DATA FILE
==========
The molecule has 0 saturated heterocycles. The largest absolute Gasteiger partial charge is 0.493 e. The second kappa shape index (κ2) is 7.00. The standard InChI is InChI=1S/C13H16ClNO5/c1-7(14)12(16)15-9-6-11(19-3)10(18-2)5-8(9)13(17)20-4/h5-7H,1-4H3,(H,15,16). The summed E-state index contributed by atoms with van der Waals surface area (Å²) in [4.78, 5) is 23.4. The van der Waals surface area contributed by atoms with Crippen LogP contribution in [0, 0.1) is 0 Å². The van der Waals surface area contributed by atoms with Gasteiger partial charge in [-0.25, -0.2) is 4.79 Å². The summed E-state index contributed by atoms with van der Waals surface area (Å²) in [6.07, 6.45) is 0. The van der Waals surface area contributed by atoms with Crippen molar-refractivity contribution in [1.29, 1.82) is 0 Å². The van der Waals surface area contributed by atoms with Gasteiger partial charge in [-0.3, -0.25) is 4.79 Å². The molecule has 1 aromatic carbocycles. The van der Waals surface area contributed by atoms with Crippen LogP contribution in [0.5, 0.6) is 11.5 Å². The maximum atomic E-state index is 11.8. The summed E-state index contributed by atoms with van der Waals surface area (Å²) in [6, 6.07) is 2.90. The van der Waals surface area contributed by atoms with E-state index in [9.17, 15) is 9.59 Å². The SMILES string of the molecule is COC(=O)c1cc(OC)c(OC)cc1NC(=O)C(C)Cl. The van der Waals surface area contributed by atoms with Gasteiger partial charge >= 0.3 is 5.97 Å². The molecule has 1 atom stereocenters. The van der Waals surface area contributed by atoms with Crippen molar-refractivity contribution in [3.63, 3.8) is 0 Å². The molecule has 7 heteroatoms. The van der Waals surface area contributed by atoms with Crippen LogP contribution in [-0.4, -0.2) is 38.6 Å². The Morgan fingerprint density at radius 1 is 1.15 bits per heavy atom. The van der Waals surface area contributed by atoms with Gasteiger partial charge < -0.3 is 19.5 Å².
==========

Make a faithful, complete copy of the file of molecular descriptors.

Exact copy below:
The molecule has 0 saturated heterocycles. The largest absolute Gasteiger partial charge is 0.493 e. The second kappa shape index (κ2) is 7.00. The standard InChI is InChI=1S/C13H16ClNO5/c1-7(14)12(16)15-9-6-11(19-3)10(18-2)5-8(9)13(17)20-4/h5-7H,1-4H3,(H,15,16). The summed E-state index contributed by atoms with van der Waals surface area (Å²) in [4.78, 5) is 23.4. The van der Waals surface area contributed by atoms with Crippen LogP contribution in [0, 0.1) is 0 Å². The van der Waals surface area contributed by atoms with Gasteiger partial charge in [-0.25, -0.2) is 4.79 Å². The summed E-state index contributed by atoms with van der Waals surface area (Å²) in [6.07, 6.45) is 0. The van der Waals surface area contributed by atoms with Crippen molar-refractivity contribution in [1.29, 1.82) is 0 Å². The van der Waals surface area contributed by atoms with Gasteiger partial charge in [-0.3, -0.25) is 4.79 Å². The molecule has 1 aromatic carbocycles. The van der Waals surface area contributed by atoms with Crippen LogP contribution in [0.5, 0.6) is 11.5 Å². The maximum atomic E-state index is 11.8. The summed E-state index contributed by atoms with van der Waals surface area (Å²) in [6, 6.07) is 2.90. The van der Waals surface area contributed by atoms with E-state index in [9.17, 15) is 9.59 Å². The SMILES string of the molecule is COC(=O)c1cc(OC)c(OC)cc1NC(=O)C(C)Cl. The van der Waals surface area contributed by atoms with Gasteiger partial charge >= 0.3 is 5.97 Å². The molecule has 1 atom stereocenters. The van der Waals surface area contributed by atoms with Crippen molar-refractivity contribution in [3.63, 3.8) is 0 Å². The molecule has 7 heteroatoms. The van der Waals surface area contributed by atoms with Crippen LogP contribution in [-0.4, -0.2) is 38.6 Å². The Morgan fingerprint density at radius 1 is 1.15 bits per heavy atom. The van der Waals surface area contributed by atoms with Gasteiger partial charge < -0.3 is 19.5 Å².